Mental Health Awareness Day 2018: Lisa Riley on how she conquered terrifying panic attacks

9 October 2018, 15:28 | Updated: 12 November 2018, 17:52

Lisa Riley spoke to Heart about how she suffered severe panic attacks
Lisa Riley spoke to Heart about how she suffered severe panic attacks. Picture: PA/Instagram

The Loose Women panelist revealed to Heart that she struggled to deal with the fame she found during her time in Emmerdale.

Weight loss queen and TV personality Lisa Riley has opened up about the panic attacks she suffered early on in her career.

Lisa, who famously shed an incredible 12 stone in two years, explained to Heart that finding fame as Mandy Dingle in Emmerdale came at a price to her mental health.

She revealed: "I'd been at drama school since I was nine and got Emmerdale just before my 18th birthday.

"I'd done loads of filming before that but obviously when you're in a soap opera everyone knows who you are and I didn't deal with the fame side of things very well.

"All of a sudden it seemed like the whole of England knew who I was - which of course they did because of the soap opera."

Lisa continued: "I found it slightly suffocating - I didn't know how to deal with it.

READ MORE: Lisa Riley's inspiring advice for brides fretting about their weight

"So what I would do was, say if I went to the Trafford Centre in Manchester, I'd have an enormous panic attack because it was like 'well yes Lisa everyone is looking at you because you play Mandy Dingle in Emmerdale'.

"It was the realisation that I suppose I thought my life would never be the same again."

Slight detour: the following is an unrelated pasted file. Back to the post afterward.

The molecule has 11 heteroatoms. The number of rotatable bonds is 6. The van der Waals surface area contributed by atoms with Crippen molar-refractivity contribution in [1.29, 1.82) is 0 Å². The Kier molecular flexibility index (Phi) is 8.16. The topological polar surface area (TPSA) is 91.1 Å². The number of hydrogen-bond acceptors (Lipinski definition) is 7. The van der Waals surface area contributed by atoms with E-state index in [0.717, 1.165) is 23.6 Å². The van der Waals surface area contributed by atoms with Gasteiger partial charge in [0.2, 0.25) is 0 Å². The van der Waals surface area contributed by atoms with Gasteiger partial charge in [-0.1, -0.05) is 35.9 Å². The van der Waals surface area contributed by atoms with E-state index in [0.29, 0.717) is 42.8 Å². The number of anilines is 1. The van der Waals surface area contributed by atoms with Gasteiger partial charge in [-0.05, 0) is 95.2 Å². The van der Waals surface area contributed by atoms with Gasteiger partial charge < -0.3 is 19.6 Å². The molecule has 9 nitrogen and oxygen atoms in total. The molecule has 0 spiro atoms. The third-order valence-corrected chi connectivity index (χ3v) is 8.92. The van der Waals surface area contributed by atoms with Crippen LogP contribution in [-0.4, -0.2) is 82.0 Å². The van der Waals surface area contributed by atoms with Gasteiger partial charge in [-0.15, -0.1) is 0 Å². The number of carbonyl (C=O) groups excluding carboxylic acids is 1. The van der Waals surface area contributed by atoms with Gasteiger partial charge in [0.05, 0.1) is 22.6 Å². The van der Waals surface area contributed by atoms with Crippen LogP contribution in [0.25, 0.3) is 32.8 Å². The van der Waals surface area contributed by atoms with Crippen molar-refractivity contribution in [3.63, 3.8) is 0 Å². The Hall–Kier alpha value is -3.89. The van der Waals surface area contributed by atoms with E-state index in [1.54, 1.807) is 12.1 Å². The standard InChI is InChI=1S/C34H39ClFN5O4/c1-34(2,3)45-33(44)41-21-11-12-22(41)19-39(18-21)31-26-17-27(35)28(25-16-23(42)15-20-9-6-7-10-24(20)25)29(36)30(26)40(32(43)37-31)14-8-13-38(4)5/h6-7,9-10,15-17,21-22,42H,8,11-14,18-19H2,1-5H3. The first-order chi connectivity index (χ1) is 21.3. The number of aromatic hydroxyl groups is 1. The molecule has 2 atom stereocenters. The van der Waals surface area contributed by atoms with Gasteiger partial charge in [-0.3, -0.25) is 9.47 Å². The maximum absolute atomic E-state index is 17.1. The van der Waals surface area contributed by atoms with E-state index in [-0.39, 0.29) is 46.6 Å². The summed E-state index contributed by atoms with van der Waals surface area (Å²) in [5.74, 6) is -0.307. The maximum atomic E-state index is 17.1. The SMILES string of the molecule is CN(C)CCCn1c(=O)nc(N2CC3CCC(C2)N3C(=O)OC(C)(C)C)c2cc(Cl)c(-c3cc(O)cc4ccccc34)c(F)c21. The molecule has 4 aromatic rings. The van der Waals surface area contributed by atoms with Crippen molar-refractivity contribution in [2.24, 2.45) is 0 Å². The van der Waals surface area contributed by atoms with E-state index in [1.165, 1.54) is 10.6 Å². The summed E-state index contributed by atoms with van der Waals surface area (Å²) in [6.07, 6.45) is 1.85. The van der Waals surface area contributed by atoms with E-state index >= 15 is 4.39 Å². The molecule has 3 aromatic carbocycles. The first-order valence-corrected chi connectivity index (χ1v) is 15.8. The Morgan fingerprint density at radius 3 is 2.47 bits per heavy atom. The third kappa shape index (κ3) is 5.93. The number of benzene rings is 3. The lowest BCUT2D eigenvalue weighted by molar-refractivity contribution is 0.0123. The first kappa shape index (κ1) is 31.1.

Lisa Riley shot to fame as Mandy Dingle in Emmerdale
Lisa Riley shot to fame as Mandy Dingle in Emmerdale. Picture: PA Images

But the actress revealed that she's now able to deal better with any moments of anxiety, and explained to Heart: "The way that I deal with it now is by talking about it, knowing the triggers - knowing what triggers you.

"I use to panic about panicking - that was the worst thing.

"I'd be on an airplane and I'd create scenarios in my head that didn't actually exist, and that would therefore trigger it and make me panic and cause a massive panic attack."

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I remember the days, especially Sunday mornings where I used to wake up feeling hung over and tired, basically,down and feeling like SHIT!!!!hiding my happiness behind I have changed my life for the GOOD....been for a four mile walk, and see what happens NATURAL INNER GLOW. That’s what it’s all about, creating our own happiness, not hiding behind the last bottle of wine, as I’ve got older so so so much in my life has made more sense to me. Being allowed to embrace the new me, to enjoy it, and MAINLY realise the change is ALL I NEEDED!!! HAPPY SUNDAY EVERYONE 😘😘😘😘😘😘😘#proactive #disipline #walking #yoga #love #change #beforeandafter #beforeandafterweightloss #zeroalcohol #nobooze #drinkfree #lifechanges #lifechanging

A post shared by Lisa Riley (@lisajaneriley) on

Lisa feels that more should be done to acknowledge the severity of a panic attack, and added: "I don't think people take panic attacks as seriously as they should do.

"Once you've had one, believe me, you'd never ever want to have one in life again."

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